IPHC introduces halibut with "money" in their guts!!
$100 REWARD for tags from double-tagged halibut

The International Pacific Halibut Commission (IPHC) will be double-tagging halibut in late August (2009) near the Trinity Islands in Regulatory Areas 3A-3B, using bright pink wire cheek tags in combination with external "backpack tags" and internal "gut tags". IPHC is asking harvesters to look for tagged halibut, bearing in mind that the fish should carry two tags. All fish will bear a cheek tag. Half will also be tagged with a backpack tag and the other half with a gut tag. The backpack tags measure ~1 " long, " wide and " thick, and will be attached to the dark side of the fish, below the dorsal fin, using wires and a plastic backing plate on the white side. Gut tags will be surgically implanted in the gut cavity, but will have a red stalk protruding out of the belly on the fish's dark side (see picture below). The stalk is intended to make the tag more visible to harvesters, because the gut tags may be easy to miss when gutting the fish white-side-up. Also, over time, gut tags can become "encapsulated" by the intestines, making them difficult to find without the stalk. Please inform your crew to look for stalks on the dark side of the fish before gutting, to avoid the possibility of throwing $100 overboard!


doubletag


EACH tag will yield a reward of $100, so make sure you keep and return both tags. In addition, fishers who hold IFQ/IVQ should be aware that the weight of these tagged fish should NOT be deducted from the fisher's halibut IFQ/IVQ. Fishers possessing halibut IFQ/IVQ may sell these fish without quota penalty, if captured during commercial halibut fishing and in compliance with all other commercial fishing regulations.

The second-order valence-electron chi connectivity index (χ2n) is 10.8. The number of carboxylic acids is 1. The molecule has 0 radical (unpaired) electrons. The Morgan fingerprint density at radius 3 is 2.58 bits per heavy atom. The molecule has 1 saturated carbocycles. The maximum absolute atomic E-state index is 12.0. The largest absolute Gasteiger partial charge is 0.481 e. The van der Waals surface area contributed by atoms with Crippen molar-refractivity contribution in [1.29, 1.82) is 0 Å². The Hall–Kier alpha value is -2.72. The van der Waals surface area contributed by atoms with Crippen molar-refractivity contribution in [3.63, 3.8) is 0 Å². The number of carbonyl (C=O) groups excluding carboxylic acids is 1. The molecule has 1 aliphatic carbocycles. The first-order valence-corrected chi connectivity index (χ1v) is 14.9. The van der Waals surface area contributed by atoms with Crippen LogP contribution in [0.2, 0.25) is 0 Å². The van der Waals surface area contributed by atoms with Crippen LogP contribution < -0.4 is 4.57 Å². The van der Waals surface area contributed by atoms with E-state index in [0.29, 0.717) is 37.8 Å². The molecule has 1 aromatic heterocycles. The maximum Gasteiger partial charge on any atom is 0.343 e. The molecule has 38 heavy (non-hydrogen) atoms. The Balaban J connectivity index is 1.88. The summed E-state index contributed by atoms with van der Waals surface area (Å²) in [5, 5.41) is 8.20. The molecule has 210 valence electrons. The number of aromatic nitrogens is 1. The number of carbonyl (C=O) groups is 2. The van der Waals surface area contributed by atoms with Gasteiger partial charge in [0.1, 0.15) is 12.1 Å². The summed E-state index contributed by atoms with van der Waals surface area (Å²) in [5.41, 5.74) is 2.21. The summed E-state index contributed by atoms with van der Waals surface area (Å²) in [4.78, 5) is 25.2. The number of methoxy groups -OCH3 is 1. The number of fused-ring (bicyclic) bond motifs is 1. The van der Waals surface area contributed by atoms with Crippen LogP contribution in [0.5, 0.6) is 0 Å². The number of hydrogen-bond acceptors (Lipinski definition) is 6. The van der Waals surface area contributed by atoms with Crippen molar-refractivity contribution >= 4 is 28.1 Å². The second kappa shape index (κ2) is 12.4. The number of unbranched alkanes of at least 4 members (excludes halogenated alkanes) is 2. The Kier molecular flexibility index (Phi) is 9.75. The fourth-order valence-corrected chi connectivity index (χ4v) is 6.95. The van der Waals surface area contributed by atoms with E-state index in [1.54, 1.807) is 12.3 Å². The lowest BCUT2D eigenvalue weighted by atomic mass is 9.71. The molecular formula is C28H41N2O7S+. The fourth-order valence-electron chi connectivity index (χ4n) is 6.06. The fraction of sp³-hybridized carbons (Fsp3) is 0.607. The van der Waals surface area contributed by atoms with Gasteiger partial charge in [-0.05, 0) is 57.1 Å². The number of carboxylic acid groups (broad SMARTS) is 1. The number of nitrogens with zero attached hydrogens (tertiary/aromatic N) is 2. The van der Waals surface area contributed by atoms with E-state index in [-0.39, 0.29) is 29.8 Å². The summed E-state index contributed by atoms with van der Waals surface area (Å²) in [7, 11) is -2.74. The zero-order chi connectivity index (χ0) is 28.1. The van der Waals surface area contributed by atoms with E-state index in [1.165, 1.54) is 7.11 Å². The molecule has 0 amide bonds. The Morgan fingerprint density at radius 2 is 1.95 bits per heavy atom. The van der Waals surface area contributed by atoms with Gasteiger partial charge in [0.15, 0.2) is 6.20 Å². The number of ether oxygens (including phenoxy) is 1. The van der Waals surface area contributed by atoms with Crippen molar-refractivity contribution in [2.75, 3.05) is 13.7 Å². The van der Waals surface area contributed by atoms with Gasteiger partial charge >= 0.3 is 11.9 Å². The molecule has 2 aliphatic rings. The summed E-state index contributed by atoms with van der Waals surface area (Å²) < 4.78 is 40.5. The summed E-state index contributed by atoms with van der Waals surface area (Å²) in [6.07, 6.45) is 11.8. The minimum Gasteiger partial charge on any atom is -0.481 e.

The purpose of the study is to examine retention and recovery rates associated with the tagging techniques and complements holding experiments being conducted in Oregon. Ultimately, results will aid in designing a coastwide electronic archival tagging program. Data from archival tags will be used to define migration and regional spawning periods, aiding in discussions of appropriate season-opening dates and potential season extensions.

When you catch a double-tagged halibut:

  1. Record the date, capture location, sex, and the fork-length of the halibut.
  2. Ideally, otoliths (earbones) from the fish should be removed in order to determine its age. If the fish is being landed at a port staffed by an IPHC port sampler, please present the fish to the port sampler during offload so that the otoliths can be removed. The IPHC has port samplers at the following ports during the commercial halibut fishing season: Kodiak, Dutch Harbor, Homer, Seward, Saint Paul, Juneau, Sitka, and Petersburg, AK; Prince Rupert, Port Hardy, and Vancouver, BC; Bellingham, WA; Newport, OR.
  3. If you do not possess halibut IFQ: Do not remove the tag(s) from the fish until after it has been landed and reported to IPHC. Leave the tag(s) attached to the fish and report the capture at time of landing to IPHC at (206) 634-1838 or to an IPHC port sampler.
  4. If you possess halibut IFQ: Internal tags can be removed when gutting the fish. Backpack tags can be removed by cutting the attachment wires and removing the tag and its backing plate. Cheek tags can either be clipped to remove them from the head, or the fish can be presented to an IPHC port sampler with the tag still attached.
  5. Retain the tag(s) and contact the IPHC at (206) 634-1838. Or, turn in the tag(s) and information (and fish, if possible) to an IPHC Port Sampler.

For further information, please contact Dr. Tim Loher at (206) 634-1838 (ext. 212), or via email.

- END -

Bruce M. Leaman
Executive Director
Phone: (206) 634-1838
Fax: (206) 632-2983